Guille: For me, it’s very important the “DIY” philosophy. I would love to be known as the guy that did everything by himself, minimized his participation in an industry that can be horrible, and stood by the right values. It applies to music too, the dream is to consolidate a unique sound. Something that is recognizable and that flows naturally out of our minds without commercial formulas or hit-chasings of any kind.
For Spanish Label Depaart, It’s a Marathon Not a Sprint.
Anything in particular aspiring artists should consider when submitting music?
Fran: I wouldn’t encourage aspiring artists to submit music to everywhere because reality is that this industry is supersaturated. Unfortunately, it’s not only about the music. By that, I don’t mean that music doesn’t matter, but since there’s so much good music out there, the music quality gets taken for granted. As a step 1, step 2 is being relevant in any form, but to stand out. F*ck followers or social media, but at least be an active person in the industry (promoter, press, label manager, booker, etc).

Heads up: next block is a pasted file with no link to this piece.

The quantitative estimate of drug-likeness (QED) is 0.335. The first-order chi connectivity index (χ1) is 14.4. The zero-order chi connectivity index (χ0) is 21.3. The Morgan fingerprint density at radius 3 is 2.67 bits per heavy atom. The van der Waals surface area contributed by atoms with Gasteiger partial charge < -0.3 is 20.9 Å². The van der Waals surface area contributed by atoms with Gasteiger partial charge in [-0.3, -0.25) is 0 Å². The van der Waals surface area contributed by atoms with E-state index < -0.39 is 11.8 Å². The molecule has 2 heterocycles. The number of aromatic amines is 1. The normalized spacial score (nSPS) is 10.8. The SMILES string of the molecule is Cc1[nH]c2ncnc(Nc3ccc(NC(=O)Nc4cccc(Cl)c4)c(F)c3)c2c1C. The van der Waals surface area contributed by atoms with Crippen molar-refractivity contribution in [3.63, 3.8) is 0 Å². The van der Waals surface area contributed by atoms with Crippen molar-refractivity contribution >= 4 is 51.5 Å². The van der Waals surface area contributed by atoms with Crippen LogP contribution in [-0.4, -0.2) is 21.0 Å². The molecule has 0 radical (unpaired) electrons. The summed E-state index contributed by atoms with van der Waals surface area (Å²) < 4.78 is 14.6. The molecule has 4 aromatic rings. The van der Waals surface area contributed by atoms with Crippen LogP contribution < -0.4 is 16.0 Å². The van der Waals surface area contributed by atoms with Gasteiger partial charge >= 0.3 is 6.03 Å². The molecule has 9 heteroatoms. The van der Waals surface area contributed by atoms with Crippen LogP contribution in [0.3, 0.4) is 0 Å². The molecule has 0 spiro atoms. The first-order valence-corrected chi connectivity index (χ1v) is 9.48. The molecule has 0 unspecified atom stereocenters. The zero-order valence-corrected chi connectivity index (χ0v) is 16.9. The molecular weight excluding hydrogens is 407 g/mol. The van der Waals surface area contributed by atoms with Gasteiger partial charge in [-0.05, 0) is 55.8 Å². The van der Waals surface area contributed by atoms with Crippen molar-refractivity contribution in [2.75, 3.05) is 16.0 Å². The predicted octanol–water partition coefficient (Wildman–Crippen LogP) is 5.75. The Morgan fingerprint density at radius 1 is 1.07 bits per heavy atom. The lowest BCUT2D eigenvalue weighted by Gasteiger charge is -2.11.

Carlos: I would encourage them to focus on direct to fan actions. There are plenty of tools out there that can help find your right audience, rather than spending time sending music out to labels.
Anything else you’d like to share with our readers?
Fran: I can make Cocido Madrileño.
Guille: Do it yourself guys! It takes a lot of work and it’s a big risk, but you can’t depend on other people to build up your career. Make your own music, mix it yourself, release it yourself, host your own parties, be active digitally, go out and build a community around you. Eventually, it should pay off!